On Wednesday, one day after his Liberal party was ousted by the Parti Quebecois in Quebec's general election, the 28-year political veteran told reporters he's calling it quits.
"The decision was unanimous. I will leave my post as leader of the Liberal Party of Quebec in a few days, once a new government is formed," said Charest, who also lost his seat in the National Assembly, Tuesday.
"I have no regrets."
Charest, a lawyer by trade, made the jump to provincial politics after serving as a Progressive Conservative MP in the House of Commons for 14 years. He served as Quebec Liberal leader since 1998 and Premier since 2003.
Charest said he's leaving politics but was vague about his future plans.
Outgoing Quebec premier Jean Charest is stepping down as Quebec Liberal leader. Charest says he is proud of what he has accomplished in his political career.
Don't count Charest out, just yet:
Time after time during his political career, Charest has been given up for dead only to rebound. Some have dubbed him the 'comeback kid of Canadian politics.'
He was a federal Tory cabinet minister when he was just in his 20s, but was forced to resign over an ill-advised phone call to a judge.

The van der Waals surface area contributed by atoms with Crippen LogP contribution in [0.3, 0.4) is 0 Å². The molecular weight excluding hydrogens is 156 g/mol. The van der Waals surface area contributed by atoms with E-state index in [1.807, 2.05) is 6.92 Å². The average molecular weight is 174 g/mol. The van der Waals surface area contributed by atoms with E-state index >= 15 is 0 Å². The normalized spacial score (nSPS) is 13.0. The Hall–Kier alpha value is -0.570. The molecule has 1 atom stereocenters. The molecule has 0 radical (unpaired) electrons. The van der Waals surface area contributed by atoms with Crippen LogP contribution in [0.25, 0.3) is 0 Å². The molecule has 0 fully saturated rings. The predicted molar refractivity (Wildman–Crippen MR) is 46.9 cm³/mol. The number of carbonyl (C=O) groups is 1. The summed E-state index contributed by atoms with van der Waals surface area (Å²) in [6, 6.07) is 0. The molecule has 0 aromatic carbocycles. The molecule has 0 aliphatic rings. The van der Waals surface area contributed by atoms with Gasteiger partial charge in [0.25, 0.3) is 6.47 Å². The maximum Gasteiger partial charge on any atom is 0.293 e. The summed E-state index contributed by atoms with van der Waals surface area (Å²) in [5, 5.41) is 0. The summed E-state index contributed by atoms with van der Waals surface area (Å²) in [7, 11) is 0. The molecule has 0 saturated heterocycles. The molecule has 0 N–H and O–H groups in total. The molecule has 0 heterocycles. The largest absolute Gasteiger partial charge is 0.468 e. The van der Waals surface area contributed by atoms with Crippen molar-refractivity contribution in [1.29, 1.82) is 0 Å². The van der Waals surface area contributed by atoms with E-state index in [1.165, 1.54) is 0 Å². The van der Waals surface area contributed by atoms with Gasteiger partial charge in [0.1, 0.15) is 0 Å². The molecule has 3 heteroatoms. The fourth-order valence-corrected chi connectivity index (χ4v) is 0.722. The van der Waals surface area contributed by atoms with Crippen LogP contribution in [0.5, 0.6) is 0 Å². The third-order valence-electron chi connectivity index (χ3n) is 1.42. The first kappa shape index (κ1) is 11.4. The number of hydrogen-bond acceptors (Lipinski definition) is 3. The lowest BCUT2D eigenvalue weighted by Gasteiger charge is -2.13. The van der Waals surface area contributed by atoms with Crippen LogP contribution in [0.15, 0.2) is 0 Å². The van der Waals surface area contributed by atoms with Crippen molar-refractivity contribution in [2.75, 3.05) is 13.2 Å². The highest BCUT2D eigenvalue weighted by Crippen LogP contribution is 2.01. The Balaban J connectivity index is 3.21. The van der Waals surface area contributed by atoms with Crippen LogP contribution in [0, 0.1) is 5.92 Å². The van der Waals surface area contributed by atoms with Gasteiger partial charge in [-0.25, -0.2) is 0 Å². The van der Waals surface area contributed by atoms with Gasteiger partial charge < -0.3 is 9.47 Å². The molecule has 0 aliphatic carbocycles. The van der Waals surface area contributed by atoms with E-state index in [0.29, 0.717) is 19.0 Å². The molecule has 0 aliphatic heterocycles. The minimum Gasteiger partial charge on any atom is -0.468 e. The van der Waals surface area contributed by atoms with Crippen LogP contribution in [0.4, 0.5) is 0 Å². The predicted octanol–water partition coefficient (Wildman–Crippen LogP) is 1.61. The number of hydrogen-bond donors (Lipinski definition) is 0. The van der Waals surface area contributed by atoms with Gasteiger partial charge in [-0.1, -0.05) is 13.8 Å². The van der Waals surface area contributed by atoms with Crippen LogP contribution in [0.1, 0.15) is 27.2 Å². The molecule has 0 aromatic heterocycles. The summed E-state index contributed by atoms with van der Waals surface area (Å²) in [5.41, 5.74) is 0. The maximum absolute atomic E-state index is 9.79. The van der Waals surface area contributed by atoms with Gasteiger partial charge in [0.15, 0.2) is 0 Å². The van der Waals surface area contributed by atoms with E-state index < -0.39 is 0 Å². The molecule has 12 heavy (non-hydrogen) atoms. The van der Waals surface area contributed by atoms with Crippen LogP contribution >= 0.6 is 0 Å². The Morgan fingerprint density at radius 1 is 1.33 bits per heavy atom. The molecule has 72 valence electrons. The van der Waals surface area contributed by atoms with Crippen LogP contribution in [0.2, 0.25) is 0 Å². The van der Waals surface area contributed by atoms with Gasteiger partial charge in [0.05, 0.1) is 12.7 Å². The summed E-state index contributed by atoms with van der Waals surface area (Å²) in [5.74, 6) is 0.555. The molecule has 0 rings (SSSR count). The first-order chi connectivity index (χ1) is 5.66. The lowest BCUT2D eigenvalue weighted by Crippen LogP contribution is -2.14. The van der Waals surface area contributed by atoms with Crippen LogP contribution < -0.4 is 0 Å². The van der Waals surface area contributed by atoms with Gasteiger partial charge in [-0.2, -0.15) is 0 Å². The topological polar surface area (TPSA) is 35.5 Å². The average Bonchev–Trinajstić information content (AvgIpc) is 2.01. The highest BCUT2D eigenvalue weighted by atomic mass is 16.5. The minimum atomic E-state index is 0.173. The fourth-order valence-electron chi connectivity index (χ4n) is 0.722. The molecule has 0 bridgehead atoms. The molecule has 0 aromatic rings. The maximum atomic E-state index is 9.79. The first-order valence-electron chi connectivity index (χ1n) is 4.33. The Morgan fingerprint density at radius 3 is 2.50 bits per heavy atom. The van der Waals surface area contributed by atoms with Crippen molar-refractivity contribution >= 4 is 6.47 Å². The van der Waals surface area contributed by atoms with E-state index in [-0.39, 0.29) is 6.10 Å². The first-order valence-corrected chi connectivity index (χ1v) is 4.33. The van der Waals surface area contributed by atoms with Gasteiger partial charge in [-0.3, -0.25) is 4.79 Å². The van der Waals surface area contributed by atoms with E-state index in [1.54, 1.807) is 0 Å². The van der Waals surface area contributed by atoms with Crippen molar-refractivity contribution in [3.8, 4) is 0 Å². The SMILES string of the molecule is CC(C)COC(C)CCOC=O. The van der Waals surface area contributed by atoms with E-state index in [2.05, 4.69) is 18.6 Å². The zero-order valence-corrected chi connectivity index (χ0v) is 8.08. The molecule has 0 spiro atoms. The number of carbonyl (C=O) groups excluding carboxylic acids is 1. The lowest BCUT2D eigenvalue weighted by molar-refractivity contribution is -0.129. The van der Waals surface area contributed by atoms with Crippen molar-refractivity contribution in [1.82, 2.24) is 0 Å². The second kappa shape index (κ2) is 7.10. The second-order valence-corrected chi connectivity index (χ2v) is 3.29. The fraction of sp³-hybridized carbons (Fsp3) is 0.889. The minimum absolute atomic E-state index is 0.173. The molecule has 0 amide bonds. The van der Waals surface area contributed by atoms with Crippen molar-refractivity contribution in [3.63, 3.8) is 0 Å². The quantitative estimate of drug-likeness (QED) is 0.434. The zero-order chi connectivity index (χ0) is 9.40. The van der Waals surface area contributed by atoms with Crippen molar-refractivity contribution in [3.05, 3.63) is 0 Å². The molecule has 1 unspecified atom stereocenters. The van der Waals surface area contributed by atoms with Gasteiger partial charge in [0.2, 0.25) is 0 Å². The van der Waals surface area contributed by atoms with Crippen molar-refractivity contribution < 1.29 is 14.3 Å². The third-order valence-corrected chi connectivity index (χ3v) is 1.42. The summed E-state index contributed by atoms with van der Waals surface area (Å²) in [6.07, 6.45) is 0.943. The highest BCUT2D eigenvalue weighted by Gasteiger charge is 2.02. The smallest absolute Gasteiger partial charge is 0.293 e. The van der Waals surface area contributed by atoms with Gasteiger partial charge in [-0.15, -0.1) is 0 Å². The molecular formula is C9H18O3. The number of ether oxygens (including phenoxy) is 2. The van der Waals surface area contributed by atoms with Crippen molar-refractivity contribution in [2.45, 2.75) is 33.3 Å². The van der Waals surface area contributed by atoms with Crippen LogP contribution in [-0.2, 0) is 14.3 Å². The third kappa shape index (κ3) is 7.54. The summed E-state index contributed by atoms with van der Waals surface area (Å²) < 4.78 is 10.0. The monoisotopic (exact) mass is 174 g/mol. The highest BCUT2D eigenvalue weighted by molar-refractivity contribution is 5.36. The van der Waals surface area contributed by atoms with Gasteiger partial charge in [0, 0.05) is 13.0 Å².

His career rebounded in 1993 when he took the helm of the Progressive Conservatives immediately after the party was decimated to only two seats in the House of Commons.
Charest became Quebec's premier in 2003 but his popularity plummeted into the teens by the 2007 provincial election. He managed to hold on to power in the 2007 election with a minority government, and — to the surprise of many — won a majority in 2009.
What's next for Charest?
Earlier this month, Konrad Yakabuski of the Globe and Mail wrote that Charest would have quit politics before the election if he had been offered a prestigious international appointment, a la former B.C. premier Gordon Campbell.
But, as Yakabuski explains, Charest's relationship with Prime Minister Stephen Harper is at best distant.
But don't count out some sort of peace offering by Harper.
And in the long-term, how about a run for the federal Conservative leadership.
In an op-ed piece for the Financial Post, Michael Carin, a former editor of Montreal Business Magazine, had this message for Charest: Aim high; become Canada's prime minister.
"As a man outstandingly adept at reading the writing on the wall, and having been Prime Minister since 2006, [Stephen Harper] will retire at the top of his game [in 2015]. That will leave a job vacancy at the head of your former party...
In 2015 you will be 57 years old, a suitable age for you to recapture a position you once held on the federal stage.
With your roots in Quebec, you will be a formidable candidate to lead the Conservative party. Everybody knows that your original dream was to be prime minister of Canada."
Prime Minister Charest? You never know.